Lastly we come to force. Initially the concept of force was a very intuitive one. It was a push or a pull. Let us consider a piece of chalk. If placed on the table, it remains at rest.
Now suppose I lift the chalk to some height and just release it. It will begin to fall and if we care to measure, the motion is accelerated. How is it possible, for apparently there is neither any push nor pull on the chalk ?
You will say that there is the force of gravity acting on the piece of chalk. Well, I ask-what is the proof of existence of such a force ? You argue that the acceleration of the piece of chalk coupled with Newton's first law shows the existence of such a force. Thus the whole argument goes on in a circle. Should we not rather say that we have taken Newton's laws as sacred, and just to save them, have affirmed the existence of a gravitational force? In a very similar way, we were led to discover electromagnetic forces to save Newton's laws.
Now let us suppose that a Sadhu has acquired such a power that he can sit quietly in air without any support. This is the phenomenon called levitation. Suppose too that the Sadhu is no fraud and he can really do the trick. Then what is the situation? A body is in a state of rest although a force (the force of gravity) acts on it.
We could say that there are supernatural phenomena where Newton's laws do not apply. But I think we would prefer a different approach. We would bring in a new force-the Yogic force (say)-into our physics. We would say that the Sadhu has been able to balance gravity with the help of this Yogic force. That saves Newton's laws again. We would then proceed to find the sources of this new force, determine the laws, assuming hopefully that such laws do indeed exist, and finally proceed to find out the field equations. Perhaps the enterprising theoretical physicist would attempt a quantization of the field!
If it brings derisive smiles to your lips, I can only tell you that I am recapitulating the history of physics in a hypothetical context.
But with that comes the problem-how can we be sure as to whether any force is acting on a body or not? As long as the concept of force was restricted to push and pull, the answer was simple. But with the introduction of other kinds of forces, the question is not at all simple. One can say, 'Just measure whether the motion of the body is accelerated or not; if you find an acceleration, you know that there is a force.'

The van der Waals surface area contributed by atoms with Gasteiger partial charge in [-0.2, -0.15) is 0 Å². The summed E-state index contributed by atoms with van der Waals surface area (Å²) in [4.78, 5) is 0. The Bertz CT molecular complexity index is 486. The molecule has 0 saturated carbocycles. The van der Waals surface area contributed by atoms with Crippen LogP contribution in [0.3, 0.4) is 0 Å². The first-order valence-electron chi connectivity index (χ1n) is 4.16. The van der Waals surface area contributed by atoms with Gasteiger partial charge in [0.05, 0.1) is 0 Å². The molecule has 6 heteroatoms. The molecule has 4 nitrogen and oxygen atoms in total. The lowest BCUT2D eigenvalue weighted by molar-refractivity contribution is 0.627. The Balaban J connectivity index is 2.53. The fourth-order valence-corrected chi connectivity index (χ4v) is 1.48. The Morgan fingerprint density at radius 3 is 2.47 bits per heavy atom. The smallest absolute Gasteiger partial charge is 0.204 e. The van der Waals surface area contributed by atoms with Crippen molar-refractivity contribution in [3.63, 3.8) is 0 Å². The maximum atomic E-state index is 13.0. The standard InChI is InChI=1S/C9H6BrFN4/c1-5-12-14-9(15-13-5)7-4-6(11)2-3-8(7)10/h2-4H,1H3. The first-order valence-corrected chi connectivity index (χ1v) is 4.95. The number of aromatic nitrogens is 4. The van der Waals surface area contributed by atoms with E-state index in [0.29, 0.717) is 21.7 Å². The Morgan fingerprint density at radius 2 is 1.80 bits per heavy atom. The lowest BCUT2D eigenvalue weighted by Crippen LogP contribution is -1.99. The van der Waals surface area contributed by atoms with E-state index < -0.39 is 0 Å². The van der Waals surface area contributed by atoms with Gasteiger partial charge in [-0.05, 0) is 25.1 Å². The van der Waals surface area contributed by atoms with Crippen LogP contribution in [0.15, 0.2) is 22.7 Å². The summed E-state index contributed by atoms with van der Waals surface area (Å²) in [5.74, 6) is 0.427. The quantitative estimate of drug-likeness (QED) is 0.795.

But in that way Newton's law is only a definition of force and as such unverifiable. What we would have liked was to see whether there is any acceleration, and observe independently whether any force acts, and lastly combine the observations to test Newton's law.
So much for the first law. We pass on next to the second law which states, 'the force vector acting on a body is proportional to the rate of change of the momentum vector of the body'. In mathematical form (in an obvious notation),
where we have replaced the expression 'proportional to' by 'equal to' with a suitable choice of units.
We define the momentum vector as one proportional to the velocity vector.
Here m is a constant for the body in question (assumed independent of velocity in non-relativistic mechanics). This m is called the 'mass' or 'inertia' of the body. We may combine equations (1) and (2) to get :
F = d/dt (m.v) ....(3)
But this is confusing. For this last equation attempts to embody the definition and measurement of two quantities, viz., the mass and the force. One single equation cannot do that. So we get hardly anything from the second law.
At this point the third law comes to our rescue. 'To every action there is an equal and opposite reaction'. Let us consider that there are two particles 1 and 2. F(12) denotes the force on particle 1 due to particle 2; then the third law states :